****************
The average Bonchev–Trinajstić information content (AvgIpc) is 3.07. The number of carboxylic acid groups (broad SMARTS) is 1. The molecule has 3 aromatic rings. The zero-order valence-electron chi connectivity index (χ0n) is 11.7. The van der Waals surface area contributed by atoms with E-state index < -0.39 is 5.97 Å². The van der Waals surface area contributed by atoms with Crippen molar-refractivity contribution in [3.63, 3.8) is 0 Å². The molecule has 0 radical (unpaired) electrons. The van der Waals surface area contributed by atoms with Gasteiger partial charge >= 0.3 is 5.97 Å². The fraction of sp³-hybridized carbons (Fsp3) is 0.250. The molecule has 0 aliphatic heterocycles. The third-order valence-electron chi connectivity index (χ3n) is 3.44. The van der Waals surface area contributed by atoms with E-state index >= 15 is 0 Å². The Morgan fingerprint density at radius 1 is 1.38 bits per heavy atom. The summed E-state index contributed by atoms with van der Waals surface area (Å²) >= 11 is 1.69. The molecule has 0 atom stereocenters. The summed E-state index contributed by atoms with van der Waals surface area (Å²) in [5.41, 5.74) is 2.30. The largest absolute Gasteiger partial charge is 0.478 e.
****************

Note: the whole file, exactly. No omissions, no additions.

The average Bonchev–Trinajstić information content (AvgIpc) is 3.07. The number of carboxylic acid groups (broad SMARTS) is 1. The molecule has 3 aromatic rings. The zero-order valence-electron chi connectivity index (χ0n) is 11.7. The van der Waals surface area contributed by atoms with E-state index < -0.39 is 5.97 Å². The van der Waals surface area contributed by atoms with Crippen molar-refractivity contribution in [3.63, 3.8) is 0 Å². The molecule has 0 radical (unpaired) electrons. The van der Waals surface area contributed by atoms with Gasteiger partial charge >= 0.3 is 5.97 Å². The fraction of sp³-hybridized carbons (Fsp3) is 0.250. The molecule has 0 aliphatic heterocycles. The third-order valence-electron chi connectivity index (χ3n) is 3.44. The van der Waals surface area contributed by atoms with E-state index >= 15 is 0 Å². The Morgan fingerprint density at radius 1 is 1.38 bits per heavy atom. The summed E-state index contributed by atoms with van der Waals surface area (Å²) >= 11 is 1.69. The molecule has 0 atom stereocenters. The summed E-state index contributed by atoms with van der Waals surface area (Å²) in [5.41, 5.74) is 2.30. The largest absolute Gasteiger partial charge is 0.478 e.